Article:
Visual Resonances

by Karin Bareman

Exhibition Reviews

Film and the Art Gallery – Gillian Wearing at the Whitechapel Gallery

I am in front of the Whitechapel Gallery in London on a rainy Sunday morning. I am waiting for the place to open. Turner Prize winner Gillian Wearing is on show, and I quite like to see the exhibition. I don’t have much time, I am supposed to be meeting people in about 90 minutes at the other side of London. So I have got about an hour really to run through the show. Unfortunately, Gillian Wearing is an artist that predominately works with video. Therefore much of what is exhibited, consists of film. And not just films running for a couple of minutes, but also works that last up to an hour. I sprint from one projection room to the next television screen, catching snippets from some videos, seeing minutes from others. So by the time I run out of the gallery towards the underground, can I earnestly say that I have seen the exhibition?

Which brings me to the point of the increasing use photographers make of film. In a recent talk by Dutch documentary photographer Kadir van Lohuizen about his Via Panam project, he predicted that in the next five years things will become problematic for photographers that stick to just shooting stills. John Wright, one of the UK’s leading fashion photographers, chastised photography students and colleagues alike at this year’s National Photography Symposium for not having yet made the jump to film as an essential skill for photographers. His viewpoints echo sentiments expressed by Inez van Lamsweerde & Vinoodh Matadin back in 2010 at the start of their exhibition at Foam. And more and more photography exhibitions are not just simple presentations containing photographs in a straight line on a white wall. Even the most conventional shows make use of some form of multimedia.

Considering that film is a much more linear medium than photography, this is problematic not only if you have little time, but also from an artistic perspective. Can you really appreciate the work for its artistic qualities if you have only seen a small part of it?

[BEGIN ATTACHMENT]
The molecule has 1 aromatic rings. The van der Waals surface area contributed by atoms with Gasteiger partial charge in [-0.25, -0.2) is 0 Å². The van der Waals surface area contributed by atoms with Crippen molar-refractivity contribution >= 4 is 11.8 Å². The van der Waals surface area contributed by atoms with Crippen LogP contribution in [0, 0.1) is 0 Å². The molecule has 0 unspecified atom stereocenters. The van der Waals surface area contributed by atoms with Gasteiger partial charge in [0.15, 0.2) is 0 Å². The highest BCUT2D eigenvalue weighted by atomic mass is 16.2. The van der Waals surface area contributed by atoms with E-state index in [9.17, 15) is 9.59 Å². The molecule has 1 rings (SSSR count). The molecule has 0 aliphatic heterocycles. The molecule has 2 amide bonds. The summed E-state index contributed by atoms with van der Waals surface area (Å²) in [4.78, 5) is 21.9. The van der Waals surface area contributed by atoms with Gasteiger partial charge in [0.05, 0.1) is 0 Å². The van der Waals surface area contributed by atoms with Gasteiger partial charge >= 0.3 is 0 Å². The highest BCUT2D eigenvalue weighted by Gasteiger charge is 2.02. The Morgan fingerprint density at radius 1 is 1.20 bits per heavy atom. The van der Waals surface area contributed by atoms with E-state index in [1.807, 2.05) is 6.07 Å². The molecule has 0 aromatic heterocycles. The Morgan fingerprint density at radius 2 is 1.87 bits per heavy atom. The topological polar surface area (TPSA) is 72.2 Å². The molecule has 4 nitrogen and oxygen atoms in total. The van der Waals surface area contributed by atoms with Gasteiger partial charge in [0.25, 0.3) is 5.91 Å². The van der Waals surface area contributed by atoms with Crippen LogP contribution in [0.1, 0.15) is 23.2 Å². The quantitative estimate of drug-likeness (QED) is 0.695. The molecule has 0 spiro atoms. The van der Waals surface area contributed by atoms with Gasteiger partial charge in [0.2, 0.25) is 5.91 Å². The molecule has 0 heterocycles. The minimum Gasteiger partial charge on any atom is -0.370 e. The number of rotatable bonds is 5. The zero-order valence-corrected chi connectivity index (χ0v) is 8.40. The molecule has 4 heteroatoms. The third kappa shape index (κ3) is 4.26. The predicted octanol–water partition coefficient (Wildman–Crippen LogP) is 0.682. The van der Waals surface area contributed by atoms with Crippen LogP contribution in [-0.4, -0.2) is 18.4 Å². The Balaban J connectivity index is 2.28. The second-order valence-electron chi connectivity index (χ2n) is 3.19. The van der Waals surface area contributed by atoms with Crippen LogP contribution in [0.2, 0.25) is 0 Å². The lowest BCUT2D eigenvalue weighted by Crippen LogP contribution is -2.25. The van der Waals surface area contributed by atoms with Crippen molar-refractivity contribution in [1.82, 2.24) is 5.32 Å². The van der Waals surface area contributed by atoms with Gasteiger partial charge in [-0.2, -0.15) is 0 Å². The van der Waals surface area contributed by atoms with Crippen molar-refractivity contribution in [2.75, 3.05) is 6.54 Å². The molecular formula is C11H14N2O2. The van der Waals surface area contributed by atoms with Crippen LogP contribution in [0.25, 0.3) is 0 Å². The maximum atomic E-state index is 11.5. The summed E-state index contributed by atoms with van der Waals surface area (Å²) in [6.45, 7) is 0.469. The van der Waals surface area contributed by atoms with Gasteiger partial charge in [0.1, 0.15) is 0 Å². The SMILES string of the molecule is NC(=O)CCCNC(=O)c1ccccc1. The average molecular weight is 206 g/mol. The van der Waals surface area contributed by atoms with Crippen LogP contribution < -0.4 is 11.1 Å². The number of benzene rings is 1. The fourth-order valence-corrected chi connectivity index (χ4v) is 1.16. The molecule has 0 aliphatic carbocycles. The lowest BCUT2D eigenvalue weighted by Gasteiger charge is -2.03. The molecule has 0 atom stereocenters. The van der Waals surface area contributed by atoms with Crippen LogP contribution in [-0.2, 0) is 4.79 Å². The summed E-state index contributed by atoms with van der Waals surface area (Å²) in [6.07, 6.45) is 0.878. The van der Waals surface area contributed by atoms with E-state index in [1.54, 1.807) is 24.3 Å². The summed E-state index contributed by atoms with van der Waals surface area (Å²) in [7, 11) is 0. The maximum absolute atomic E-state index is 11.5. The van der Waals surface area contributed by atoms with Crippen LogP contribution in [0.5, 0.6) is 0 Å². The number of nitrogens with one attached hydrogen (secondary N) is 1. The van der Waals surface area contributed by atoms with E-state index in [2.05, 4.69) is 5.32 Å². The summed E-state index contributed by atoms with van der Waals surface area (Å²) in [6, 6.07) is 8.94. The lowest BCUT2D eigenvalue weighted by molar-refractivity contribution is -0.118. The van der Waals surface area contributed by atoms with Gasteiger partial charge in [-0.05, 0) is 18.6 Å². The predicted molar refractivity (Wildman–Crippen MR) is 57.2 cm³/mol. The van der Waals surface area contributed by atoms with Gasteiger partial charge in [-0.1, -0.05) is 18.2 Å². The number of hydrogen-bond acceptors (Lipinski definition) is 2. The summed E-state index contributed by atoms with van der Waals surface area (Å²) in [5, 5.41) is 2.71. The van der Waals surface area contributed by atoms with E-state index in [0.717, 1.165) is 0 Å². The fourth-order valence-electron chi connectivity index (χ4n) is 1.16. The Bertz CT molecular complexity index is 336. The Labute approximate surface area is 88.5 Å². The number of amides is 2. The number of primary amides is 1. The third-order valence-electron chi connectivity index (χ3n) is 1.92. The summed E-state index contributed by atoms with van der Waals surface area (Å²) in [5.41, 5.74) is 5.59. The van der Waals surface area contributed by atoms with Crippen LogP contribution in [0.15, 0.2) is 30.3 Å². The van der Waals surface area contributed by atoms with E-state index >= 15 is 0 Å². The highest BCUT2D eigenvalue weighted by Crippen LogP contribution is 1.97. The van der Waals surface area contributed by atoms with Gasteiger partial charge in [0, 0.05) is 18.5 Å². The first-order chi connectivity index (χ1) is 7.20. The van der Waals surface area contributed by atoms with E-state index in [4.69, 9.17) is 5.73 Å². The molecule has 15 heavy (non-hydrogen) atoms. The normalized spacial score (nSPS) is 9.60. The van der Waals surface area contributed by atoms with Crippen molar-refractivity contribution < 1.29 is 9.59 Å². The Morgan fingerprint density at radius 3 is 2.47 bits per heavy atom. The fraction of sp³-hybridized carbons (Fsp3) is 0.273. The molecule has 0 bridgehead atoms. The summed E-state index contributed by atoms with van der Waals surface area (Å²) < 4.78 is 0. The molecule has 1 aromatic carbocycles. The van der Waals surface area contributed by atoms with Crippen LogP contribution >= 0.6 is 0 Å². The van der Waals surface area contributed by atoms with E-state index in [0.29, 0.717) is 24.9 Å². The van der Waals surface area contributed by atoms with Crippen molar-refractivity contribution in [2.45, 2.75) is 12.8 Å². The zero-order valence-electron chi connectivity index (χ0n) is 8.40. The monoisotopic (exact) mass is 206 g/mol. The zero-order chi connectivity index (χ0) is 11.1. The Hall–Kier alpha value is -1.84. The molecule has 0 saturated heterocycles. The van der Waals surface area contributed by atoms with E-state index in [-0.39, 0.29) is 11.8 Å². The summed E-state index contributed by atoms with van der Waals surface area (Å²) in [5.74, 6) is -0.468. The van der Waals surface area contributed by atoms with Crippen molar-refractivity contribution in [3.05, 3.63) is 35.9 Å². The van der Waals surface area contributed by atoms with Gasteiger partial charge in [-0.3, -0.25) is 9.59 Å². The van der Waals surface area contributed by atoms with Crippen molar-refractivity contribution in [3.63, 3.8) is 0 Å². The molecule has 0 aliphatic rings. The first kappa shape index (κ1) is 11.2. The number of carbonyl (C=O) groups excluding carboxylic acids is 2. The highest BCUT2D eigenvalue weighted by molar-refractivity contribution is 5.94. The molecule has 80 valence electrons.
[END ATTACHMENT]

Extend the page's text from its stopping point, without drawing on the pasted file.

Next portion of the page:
And this is the crux of the problem. Are art galleries and museums actually equipped to deal with this? From personal experience, badly or not functioning multimedia can really ruin an otherwise excellent exhibition. But I also know that curatorial departments have to juggle available equipment with continually shortening life spans, as well as face decreasing budgets and ever changing film and video formats. They also have to work on occasion with material that does not meet the technical requirements to be presented in the way and in the size the artists usually want, and deal with their sometimes unrealistic expectations.

What’s more, are the visitors ready for it? I tend to skip films and video works in exhibitions. Sometimes I do not have the time for it, just like in the case of Gillian Wearing. But mostly because I find myself ushered into a cramped dark space together with all the other visitors, having to watch the films sitting on the floor, squeezed onto hard wooden benches or leaning uncomfortably against walls. This is not a very enviable position to be in if the video lasts for more than an hour. Moreover, in most cases I walk in half-way through the film. Considering that film is a much more linear medium than photography, this is problematic not only if you have little time, but also from an artistic perspective. Can you really appreciate the work for its artistic qualities if you have only seen a small part of it? If I ask the question with regards to stills of which you have only glimpsed about 10%, the answer would inevitably be no. So why should it be considered satisfactory in the case of film? And then film and video in my mind still conjure up an image of comfy seats, beer and popcorn in an old-fashioned cinema late at night. This jars with the gallery experience, where a stilted and attentive performance is expected of visitors. We all instinctively know the rhythm with which to move from work to work in a museum. Videos don’t fit in that particular rhythm, nor in the average time span we are prepared to spend in an art gallery.

If I ask the question with regards to stills of which you have only glimpsed about 10%, the answer would inevitably be no. So why should it be considered satisfactory in the case of film?

So if film is to increasingly become a part of photography, or if film and photography converge more and more into this rather inadequately named discipline of lens-based media,¹ practitioners and curators alike need not only learn how to produce it well from a technical perspective. They should also pay much more attention to how to present it well in various contexts, including art galleries, and with different audiences in mind. I do not have answers on how to do best do this, but I feel these questions should at least be asked. Only in this way can films be appreciated to its full extent.

¹It should be noted that the distinction between film and photography has never been really that rigid. Think for example of Cindy Sherman and Alex Prager emulating film stills, Gregory Crewdson’s use of entire film sets and crews to produce a single image, and Chris Marker’s films La Jetée and Sans Soleil, which consist entirely of photographs.

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